Closest to Split is the island of Brač with its attractive village welcoming you as you step off the boat and into the marina. The village isn’t as old as the medieval towns on some of the other islands, but it makes up for the lack of crumbling cathedrals with its tidy, cozy vibe and lovely seaside promenade. Not to be missed is the stunning, breezy beach in Bol called the Golden Horn due to its shape.  The crystal clear aqua surf surrounding this peninsula is a thought by some (me!) to be the prettiest beach of all the Croatian islands.  There are a lot of amenities at this beach making it popular with local families as well as tourists.


After our tour of the islands, our last stop of the cruise was at the seaside city of Split. We toured Diocletian’s Palace, an impressive contained city of 4th century Roman ruins. The fortress was built in an irregular rectangle with numerous towers and facades and is still a living city which makes it unique in comparison to other ruins. At sunset, we were treated to a wonderful view of the harbor and farewell dinner on the roof terrace at Varos restaurant.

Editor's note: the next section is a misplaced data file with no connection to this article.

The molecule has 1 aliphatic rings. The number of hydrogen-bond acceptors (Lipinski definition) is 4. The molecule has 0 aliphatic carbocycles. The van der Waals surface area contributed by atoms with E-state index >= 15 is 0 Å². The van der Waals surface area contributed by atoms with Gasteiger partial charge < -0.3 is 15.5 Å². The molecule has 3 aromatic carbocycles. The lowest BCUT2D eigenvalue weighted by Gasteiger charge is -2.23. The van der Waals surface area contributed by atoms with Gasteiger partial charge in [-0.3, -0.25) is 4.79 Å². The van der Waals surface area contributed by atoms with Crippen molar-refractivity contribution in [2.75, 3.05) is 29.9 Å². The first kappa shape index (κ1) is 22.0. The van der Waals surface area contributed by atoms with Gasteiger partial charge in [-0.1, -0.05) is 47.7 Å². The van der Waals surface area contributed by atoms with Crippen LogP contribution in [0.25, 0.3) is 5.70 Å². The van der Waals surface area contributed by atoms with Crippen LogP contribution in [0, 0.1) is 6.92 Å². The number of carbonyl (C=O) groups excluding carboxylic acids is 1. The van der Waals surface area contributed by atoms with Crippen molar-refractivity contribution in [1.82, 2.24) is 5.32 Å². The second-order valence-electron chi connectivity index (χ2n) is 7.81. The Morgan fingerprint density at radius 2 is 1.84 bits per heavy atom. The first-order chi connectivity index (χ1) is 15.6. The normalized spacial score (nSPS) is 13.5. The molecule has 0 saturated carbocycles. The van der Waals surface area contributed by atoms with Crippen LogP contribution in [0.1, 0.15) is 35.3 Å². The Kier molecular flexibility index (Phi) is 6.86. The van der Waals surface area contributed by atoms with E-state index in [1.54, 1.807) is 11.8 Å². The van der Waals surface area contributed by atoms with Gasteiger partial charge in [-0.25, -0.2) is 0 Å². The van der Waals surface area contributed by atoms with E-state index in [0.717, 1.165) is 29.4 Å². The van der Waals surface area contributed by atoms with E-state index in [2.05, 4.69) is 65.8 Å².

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Except for our “Captain’s Dinner” night, most nights of the cruise we were free to dine at our choice of one of the charming local restaurants and subsequent entertainment establishments on the islands.  Our buffet breakfasts and delicious 3-course lunches of Mediterranean and Croatian delicacies were prepared daily on board by our private cook.  There was a bar on board complete with our own bartender.  The crew of the Katrina Line small ship cruise was very attentive and friendly and made sure every need was taken care of.  We even had free WiFi! I can’t think of a single thing that would make it better.